Hospitality at Hotel Captain Cook
Visit Anchorage CEO Julie Saupe (black rain coat) and Hotel Captain Cook VP of Operations Raquel Edelen (white chef coat) serve up side dishes donated by the Hotel Captain Cook. Visit Anchorage/Anita Nelson
Hospitality at Hotel Captain Cook
Crew from the Maasdam fill up on burgers and hotdogs donated by local businesses. Visit Anchorage/Anita Nelson
Hospitality at Hotel Captain Cook
Rich Owens, owner of Tastee Freez, far right, and Christy Anderson of Logistics hand out popcorn and ice cream sundaes to the crew. Visit Anchorage/Anita Nelson

While cruise passengers of the Holland America Line ms Maasdam enjoyed an unprecedented overnight stay at the Port of Anchorage on Aug. 22, the tourism industry thanked the nearly 600 crew who work aboard the ship.

Since Memorial Day, the vessel has been coming to Anchorage every two weeks carrying up to 1,260 passengers. The Holland America Line ship docks as early as 7 a.m. and leaves as late as 11 p.m., allowing plenty of time for passengers and crew to explore the city and surrounding areas. However, on Aug. 22nd, the ship stayed overnight giving local businesses the opportunity to hold an appreciation barbeque for the crew.

Visit Anchorage organized the festivities with volunteers and business leaders gathering food donations and door prizes. They traded ties for chef’s coats and aprons, serving grilled hot dogs and hamburgers to the ship’s crew – a group who normally spends their day serving others. In addition to the typical American fare, the crew was also treated to local Filipino desserts, favored by many of the staff on board. Door prizes donated by the tourism industry are coveted items the crew look forward to sharing when they return home.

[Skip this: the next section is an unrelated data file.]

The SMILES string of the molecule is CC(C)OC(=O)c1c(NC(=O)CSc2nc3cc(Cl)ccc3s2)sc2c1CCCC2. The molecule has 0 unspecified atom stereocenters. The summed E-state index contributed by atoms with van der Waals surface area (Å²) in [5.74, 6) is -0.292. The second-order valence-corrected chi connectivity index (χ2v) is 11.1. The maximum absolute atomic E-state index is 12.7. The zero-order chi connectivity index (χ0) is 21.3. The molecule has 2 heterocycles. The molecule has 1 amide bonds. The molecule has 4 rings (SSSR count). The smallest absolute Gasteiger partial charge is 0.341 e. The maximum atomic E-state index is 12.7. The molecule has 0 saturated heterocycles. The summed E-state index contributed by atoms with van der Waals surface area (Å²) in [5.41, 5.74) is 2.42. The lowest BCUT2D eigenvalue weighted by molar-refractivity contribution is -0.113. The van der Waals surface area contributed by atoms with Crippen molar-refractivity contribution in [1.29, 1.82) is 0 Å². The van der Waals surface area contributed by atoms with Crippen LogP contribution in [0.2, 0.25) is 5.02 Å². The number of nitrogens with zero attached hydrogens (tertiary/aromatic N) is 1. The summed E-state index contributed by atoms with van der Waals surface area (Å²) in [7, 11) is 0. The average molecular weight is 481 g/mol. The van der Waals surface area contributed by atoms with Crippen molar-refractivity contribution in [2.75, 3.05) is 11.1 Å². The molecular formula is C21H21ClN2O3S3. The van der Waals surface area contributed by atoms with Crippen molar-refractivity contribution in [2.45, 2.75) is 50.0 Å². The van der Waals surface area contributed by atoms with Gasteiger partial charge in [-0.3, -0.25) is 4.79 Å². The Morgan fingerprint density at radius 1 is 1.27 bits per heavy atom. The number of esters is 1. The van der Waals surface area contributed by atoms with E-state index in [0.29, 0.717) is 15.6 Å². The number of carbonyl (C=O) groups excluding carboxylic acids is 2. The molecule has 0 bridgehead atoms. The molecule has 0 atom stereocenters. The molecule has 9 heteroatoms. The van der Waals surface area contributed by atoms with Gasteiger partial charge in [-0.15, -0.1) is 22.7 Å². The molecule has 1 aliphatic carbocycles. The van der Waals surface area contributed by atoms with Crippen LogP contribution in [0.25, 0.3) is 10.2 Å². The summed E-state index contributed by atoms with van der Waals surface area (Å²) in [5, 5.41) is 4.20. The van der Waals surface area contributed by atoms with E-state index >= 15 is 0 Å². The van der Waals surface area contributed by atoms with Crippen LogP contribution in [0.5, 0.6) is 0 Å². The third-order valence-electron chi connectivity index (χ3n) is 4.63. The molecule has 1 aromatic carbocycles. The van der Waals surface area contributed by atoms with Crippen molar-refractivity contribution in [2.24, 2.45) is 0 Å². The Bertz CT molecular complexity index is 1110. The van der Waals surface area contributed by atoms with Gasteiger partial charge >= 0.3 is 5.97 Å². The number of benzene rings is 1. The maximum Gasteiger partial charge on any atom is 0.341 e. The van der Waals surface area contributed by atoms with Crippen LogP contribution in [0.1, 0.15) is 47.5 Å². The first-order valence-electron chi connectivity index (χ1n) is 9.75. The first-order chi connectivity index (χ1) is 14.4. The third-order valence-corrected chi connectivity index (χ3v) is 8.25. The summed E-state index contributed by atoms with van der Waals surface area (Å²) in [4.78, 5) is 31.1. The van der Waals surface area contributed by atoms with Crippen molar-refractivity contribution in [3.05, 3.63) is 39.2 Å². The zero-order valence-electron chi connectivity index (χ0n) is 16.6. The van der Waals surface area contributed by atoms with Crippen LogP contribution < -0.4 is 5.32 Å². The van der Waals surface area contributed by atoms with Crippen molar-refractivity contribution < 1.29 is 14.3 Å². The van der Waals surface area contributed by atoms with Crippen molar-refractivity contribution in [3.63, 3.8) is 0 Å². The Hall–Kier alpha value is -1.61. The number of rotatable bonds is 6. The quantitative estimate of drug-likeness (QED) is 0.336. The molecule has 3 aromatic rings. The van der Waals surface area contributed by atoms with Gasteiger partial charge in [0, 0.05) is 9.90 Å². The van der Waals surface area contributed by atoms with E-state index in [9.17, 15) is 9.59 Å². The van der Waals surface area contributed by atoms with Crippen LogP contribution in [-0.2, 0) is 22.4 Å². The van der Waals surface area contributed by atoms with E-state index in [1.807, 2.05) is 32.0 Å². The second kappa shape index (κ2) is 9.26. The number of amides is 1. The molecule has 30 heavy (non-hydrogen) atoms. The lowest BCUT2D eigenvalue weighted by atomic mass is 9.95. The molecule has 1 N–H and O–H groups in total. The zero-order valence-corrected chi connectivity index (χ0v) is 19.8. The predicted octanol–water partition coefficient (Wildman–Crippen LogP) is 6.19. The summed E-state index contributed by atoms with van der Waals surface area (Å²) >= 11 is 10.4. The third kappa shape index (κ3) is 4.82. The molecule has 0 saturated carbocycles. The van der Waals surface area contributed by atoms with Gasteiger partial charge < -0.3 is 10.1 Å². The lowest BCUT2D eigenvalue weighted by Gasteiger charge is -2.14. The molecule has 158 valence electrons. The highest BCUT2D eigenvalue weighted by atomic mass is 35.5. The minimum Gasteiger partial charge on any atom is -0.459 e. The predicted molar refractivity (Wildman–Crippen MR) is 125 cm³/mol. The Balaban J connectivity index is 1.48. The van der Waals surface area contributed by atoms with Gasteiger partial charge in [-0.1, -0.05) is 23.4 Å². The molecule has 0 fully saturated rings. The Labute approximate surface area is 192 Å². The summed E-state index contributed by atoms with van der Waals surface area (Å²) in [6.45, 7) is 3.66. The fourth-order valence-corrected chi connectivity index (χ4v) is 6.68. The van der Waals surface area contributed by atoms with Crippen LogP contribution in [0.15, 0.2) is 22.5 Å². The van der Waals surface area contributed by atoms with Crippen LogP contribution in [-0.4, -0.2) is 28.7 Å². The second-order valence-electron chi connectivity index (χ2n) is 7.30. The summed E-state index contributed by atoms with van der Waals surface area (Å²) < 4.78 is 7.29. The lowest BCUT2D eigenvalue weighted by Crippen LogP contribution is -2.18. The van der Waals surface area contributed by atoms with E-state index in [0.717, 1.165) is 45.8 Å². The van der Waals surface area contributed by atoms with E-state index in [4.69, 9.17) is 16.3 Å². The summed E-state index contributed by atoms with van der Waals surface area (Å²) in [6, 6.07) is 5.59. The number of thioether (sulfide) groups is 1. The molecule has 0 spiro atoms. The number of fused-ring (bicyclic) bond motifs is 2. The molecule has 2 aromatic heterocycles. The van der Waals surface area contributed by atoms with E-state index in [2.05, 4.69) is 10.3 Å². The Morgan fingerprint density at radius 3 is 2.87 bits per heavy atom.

“Hospitality starts at home,” said Julie Saupe, president and CEO of Visit Anchorage. “It’s a simple gesture to thank the staff who bring visitors from around the world to our city. It’s also a great way for us to demonstrate hospitality to those who work on the front lines – from the navigational crew to the housekeeping staff. We have been told that we are the only port in the world to hold an event like this for the crew.”

The 2016 cruise season comes to a close for the Port of Anchorage on September 19. This year, the Maasdam brings an estimated 11,000 of the 328,000 cruise visitors expected to reach Southcentral Alaska (via ports in Anchorage, Whittier and Seward). Cruise passengers are an important part of the tourism picture and the state’s economy, making up about half of the state’s expected 2 million visitors this year. The average visitor spends about $941 in Alaska during their stay, not including the cost of any cruises or airfare, says Saupe. Statewide, tourism injects $4 billion into Alaska’s economy and employs nearly 47,000 people at the height of the summer season.

Source: Anita Nelson, Visit Anchorage

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